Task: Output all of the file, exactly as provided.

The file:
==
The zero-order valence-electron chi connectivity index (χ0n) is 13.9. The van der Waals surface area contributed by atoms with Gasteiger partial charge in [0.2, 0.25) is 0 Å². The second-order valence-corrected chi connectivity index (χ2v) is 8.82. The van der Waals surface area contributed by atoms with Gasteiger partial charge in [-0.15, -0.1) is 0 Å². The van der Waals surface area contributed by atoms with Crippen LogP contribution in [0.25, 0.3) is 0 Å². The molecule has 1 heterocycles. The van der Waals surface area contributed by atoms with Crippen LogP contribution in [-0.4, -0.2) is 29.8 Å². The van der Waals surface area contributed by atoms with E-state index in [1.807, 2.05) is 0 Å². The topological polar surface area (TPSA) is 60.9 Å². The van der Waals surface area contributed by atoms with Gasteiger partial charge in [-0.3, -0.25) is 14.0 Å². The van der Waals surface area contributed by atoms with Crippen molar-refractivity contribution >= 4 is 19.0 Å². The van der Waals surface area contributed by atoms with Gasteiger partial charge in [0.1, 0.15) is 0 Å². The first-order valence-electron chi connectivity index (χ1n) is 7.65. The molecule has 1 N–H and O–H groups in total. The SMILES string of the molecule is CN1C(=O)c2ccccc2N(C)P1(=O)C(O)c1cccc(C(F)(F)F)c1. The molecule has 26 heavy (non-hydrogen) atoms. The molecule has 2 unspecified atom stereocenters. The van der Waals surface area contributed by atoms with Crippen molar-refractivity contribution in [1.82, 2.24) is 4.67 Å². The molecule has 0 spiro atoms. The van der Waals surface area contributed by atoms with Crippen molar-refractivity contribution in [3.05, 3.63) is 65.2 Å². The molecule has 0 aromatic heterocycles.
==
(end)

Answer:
The zero-order valence-electron chi connectivity index (χ0n) is 13.9. The van der Waals surface area contributed by atoms with Gasteiger partial charge in [0.2, 0.25) is 0 Å². The second-order valence-corrected chi connectivity index (χ2v) is 8.82. The van der Waals surface area contributed by atoms with Gasteiger partial charge in [-0.15, -0.1) is 0 Å². The van der Waals surface area contributed by atoms with Crippen LogP contribution in [0.25, 0.3) is 0 Å². The molecule has 1 heterocycles. The van der Waals surface area contributed by atoms with Crippen LogP contribution in [-0.4, -0.2) is 29.8 Å². The van der Waals surface area contributed by atoms with E-state index in [1.807, 2.05) is 0 Å². The topological polar surface area (TPSA) is 60.9 Å². The van der Waals surface area contributed by atoms with Gasteiger partial charge in [-0.3, -0.25) is 14.0 Å². The van der Waals surface area contributed by atoms with Crippen molar-refractivity contribution >= 4 is 19.0 Å². The van der Waals surface area contributed by atoms with Gasteiger partial charge in [0.1, 0.15) is 0 Å². The first-order valence-electron chi connectivity index (χ1n) is 7.65. The molecule has 1 N–H and O–H groups in total. The SMILES string of the molecule is CN1C(=O)c2ccccc2N(C)P1(=O)C(O)c1cccc(C(F)(F)F)c1. The molecule has 26 heavy (non-hydrogen) atoms. The molecule has 2 unspecified atom stereocenters. The van der Waals surface area contributed by atoms with Crippen molar-refractivity contribution in [1.82, 2.24) is 4.67 Å². The molecule has 0 spiro atoms. The van der Waals surface area contributed by atoms with Crippen molar-refractivity contribution in [3.05, 3.63) is 65.2 Å². The molecule has 0 aromatic heterocycles.